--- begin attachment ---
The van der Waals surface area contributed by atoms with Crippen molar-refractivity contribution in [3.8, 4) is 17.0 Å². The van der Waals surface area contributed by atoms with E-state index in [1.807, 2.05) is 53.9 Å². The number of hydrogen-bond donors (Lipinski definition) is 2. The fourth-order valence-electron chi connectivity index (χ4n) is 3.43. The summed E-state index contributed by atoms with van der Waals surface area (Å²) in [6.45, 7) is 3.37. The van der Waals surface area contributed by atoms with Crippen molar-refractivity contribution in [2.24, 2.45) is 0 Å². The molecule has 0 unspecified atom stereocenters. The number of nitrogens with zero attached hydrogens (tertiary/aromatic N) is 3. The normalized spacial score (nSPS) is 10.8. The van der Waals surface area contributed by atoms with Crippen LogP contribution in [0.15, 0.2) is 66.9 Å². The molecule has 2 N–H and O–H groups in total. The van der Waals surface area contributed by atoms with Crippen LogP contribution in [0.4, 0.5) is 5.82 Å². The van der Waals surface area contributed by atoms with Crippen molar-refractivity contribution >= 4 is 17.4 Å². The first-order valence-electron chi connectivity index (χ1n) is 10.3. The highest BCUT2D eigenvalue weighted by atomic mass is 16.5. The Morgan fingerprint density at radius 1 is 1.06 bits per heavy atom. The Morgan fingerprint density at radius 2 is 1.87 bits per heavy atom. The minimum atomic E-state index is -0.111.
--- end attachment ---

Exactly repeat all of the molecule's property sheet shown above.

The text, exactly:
The van der Waals surface area contributed by atoms with Crippen molar-refractivity contribution in [3.8, 4) is 17.0 Å². The van der Waals surface area contributed by atoms with E-state index in [1.807, 2.05) is 53.9 Å². The number of hydrogen-bond donors (Lipinski definition) is 2. The fourth-order valence-electron chi connectivity index (χ4n) is 3.43. The summed E-state index contributed by atoms with van der Waals surface area (Å²) in [6.45, 7) is 3.37. The van der Waals surface area contributed by atoms with Crippen molar-refractivity contribution in [2.24, 2.45) is 0 Å². The molecule has 0 unspecified atom stereocenters. The number of nitrogens with zero attached hydrogens (tertiary/aromatic N) is 3. The normalized spacial score (nSPS) is 10.8. The van der Waals surface area contributed by atoms with Crippen LogP contribution in [0.15, 0.2) is 66.9 Å². The molecule has 2 N–H and O–H groups in total. The van der Waals surface area contributed by atoms with Crippen LogP contribution in [0.4, 0.5) is 5.82 Å². The van der Waals surface area contributed by atoms with Crippen molar-refractivity contribution >= 4 is 17.4 Å². The first-order valence-electron chi connectivity index (χ1n) is 10.3. The highest BCUT2D eigenvalue weighted by atomic mass is 16.5. The Morgan fingerprint density at radius 1 is 1.06 bits per heavy atom. The Morgan fingerprint density at radius 2 is 1.87 bits per heavy atom. The minimum atomic E-state index is -0.111.